It’s not “Giving In or Giving Up”, the Myth of the Chronic Illness Superhero

Chronic illness superhero

Sorry if I disappoint you but there is no Chronic Illness Superhero. I guess the average sick person, who is struggling through, doing the best they can, just isn’t glitzy enough to make headlines. Actually, it seems that needing anything at all through this very difficult journey has come to mean you are weak or even (gasp!) ungrateful. Neither of these is true. I’m not sure where the assumption that people who need help are just lazy, or at best undesirable, comes from or why it persists. In fact, the strongest people I know are the ones who recognize early on that they cannot do everything. That no one is perfect. Most importantly, that asking for help is not a sign of weakness. But the stigma continues…those that don’t show their weaknesses are by far the stronger, and a much more desirable lot. OK let’s be real for a second. I’m so done with this.

Let me just throw this in really quick: this topic really gets me riled up, maybe you can already tell. I hope you can understand my point of view without getting mad at me. Oh and forgive the major sarcasm if it isn’t your thing.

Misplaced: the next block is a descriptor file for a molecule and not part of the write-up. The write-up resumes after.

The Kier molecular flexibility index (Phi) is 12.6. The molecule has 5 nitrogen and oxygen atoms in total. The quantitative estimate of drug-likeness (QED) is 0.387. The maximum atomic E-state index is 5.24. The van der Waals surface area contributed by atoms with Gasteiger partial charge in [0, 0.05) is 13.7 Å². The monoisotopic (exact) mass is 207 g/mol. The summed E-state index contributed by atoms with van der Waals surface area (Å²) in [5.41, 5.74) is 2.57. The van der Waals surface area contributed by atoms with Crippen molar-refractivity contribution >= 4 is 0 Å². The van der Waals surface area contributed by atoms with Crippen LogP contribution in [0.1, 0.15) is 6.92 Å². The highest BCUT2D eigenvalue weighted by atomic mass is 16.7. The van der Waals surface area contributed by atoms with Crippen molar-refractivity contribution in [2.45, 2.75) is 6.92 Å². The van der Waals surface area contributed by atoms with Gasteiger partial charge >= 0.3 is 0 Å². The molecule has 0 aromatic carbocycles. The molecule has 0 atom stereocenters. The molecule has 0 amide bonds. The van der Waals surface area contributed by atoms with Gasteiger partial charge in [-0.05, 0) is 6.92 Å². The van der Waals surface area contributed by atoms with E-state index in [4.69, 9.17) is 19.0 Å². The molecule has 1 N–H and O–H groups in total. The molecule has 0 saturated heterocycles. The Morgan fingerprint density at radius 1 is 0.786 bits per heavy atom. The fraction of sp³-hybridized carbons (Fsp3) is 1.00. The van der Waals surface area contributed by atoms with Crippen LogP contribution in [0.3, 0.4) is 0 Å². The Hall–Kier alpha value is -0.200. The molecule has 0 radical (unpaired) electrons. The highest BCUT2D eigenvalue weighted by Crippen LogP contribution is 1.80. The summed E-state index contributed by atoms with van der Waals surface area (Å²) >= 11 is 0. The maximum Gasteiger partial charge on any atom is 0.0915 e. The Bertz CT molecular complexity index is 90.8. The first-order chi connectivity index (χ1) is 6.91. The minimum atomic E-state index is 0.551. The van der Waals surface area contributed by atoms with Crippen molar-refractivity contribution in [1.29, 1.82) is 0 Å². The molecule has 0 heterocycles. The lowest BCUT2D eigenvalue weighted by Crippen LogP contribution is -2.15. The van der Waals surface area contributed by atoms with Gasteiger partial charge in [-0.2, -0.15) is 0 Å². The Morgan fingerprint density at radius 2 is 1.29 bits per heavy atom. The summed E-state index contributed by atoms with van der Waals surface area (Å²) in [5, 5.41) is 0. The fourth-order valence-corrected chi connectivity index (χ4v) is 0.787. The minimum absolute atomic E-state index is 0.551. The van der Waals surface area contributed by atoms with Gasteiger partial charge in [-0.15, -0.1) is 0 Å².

The Story

I am so tired of hearing about the Superheroes of Chronic Illness. Once again I just finished reading an article about a woman who had colon cancer. Thankfully, they caught it early and though she still needed some chemo treatments, she was able to have a nurse come to her house to administer them. If we stopped right here that’s enough of a hero for me! It is not pleasant to go through surgery and chemo. It’s a difficult situation for just about anyone.

My own mother just went through this exact thing a few years ago. For her, it was a hard process get through, it was awful to standby and watch, and I felt bad but happy my mom was alright. So this woman seemed to be on the same track, ultimately a good thing.

But the story went on to explain that she also had four kids, a husband and a full time job. Wow! That’s a lot even if you’re not sick! Seriously, how is she going to do this?